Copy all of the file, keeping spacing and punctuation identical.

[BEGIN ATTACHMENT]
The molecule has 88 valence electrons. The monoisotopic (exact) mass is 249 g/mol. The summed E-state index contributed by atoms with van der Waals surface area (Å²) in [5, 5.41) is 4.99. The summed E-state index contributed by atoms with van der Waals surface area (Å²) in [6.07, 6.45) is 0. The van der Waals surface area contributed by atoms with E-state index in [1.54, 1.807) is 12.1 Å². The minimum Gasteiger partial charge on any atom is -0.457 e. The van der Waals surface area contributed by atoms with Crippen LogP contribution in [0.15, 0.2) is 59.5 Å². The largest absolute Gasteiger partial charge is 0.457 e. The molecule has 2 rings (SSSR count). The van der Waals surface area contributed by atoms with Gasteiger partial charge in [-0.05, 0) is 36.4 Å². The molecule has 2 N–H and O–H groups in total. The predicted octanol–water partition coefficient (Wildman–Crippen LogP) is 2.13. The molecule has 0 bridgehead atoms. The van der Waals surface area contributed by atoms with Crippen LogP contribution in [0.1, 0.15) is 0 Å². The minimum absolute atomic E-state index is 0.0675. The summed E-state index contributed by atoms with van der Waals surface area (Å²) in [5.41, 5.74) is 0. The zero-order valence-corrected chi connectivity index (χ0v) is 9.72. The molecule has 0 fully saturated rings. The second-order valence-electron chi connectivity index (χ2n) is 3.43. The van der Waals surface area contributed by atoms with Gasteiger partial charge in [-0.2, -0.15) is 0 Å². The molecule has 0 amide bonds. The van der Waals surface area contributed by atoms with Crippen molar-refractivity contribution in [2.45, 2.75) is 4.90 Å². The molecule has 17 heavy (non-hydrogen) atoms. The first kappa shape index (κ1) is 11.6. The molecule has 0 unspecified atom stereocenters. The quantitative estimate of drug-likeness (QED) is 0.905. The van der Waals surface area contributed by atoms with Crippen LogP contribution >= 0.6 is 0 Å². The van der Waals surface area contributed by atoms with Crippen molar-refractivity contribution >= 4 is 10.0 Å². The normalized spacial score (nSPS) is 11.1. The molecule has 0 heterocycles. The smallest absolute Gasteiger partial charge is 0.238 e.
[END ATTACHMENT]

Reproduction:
The molecule has 88 valence electrons. The monoisotopic (exact) mass is 249 g/mol. The summed E-state index contributed by atoms with van der Waals surface area (Å²) in [5, 5.41) is 4.99. The summed E-state index contributed by atoms with van der Waals surface area (Å²) in [6.07, 6.45) is 0. The van der Waals surface area contributed by atoms with E-state index in [1.54, 1.807) is 12.1 Å². The minimum Gasteiger partial charge on any atom is -0.457 e. The van der Waals surface area contributed by atoms with Crippen LogP contribution in [0.15, 0.2) is 59.5 Å². The largest absolute Gasteiger partial charge is 0.457 e. The molecule has 2 rings (SSSR count). The van der Waals surface area contributed by atoms with Gasteiger partial charge in [-0.05, 0) is 36.4 Å². The molecule has 2 N–H and O–H groups in total. The predicted octanol–water partition coefficient (Wildman–Crippen LogP) is 2.13. The molecule has 0 bridgehead atoms. The van der Waals surface area contributed by atoms with Crippen LogP contribution in [0.1, 0.15) is 0 Å². The minimum absolute atomic E-state index is 0.0675. The summed E-state index contributed by atoms with van der Waals surface area (Å²) in [5.41, 5.74) is 0. The zero-order valence-corrected chi connectivity index (χ0v) is 9.72. The molecule has 0 fully saturated rings. The second-order valence-electron chi connectivity index (χ2n) is 3.43. The van der Waals surface area contributed by atoms with Gasteiger partial charge in [-0.2, -0.15) is 0 Å². The molecule has 0 amide bonds. The van der Waals surface area contributed by atoms with Crippen molar-refractivity contribution in [2.45, 2.75) is 4.90 Å². The molecule has 17 heavy (non-hydrogen) atoms. The first kappa shape index (κ1) is 11.6. The molecule has 0 unspecified atom stereocenters. The quantitative estimate of drug-likeness (QED) is 0.905. The van der Waals surface area contributed by atoms with Crippen LogP contribution >= 0.6 is 0 Å². The van der Waals surface area contributed by atoms with Crippen molar-refractivity contribution >= 4 is 10.0 Å². The normalized spacial score (nSPS) is 11.1. The molecule has 0 heterocycles. The smallest absolute Gasteiger partial charge is 0.238 e.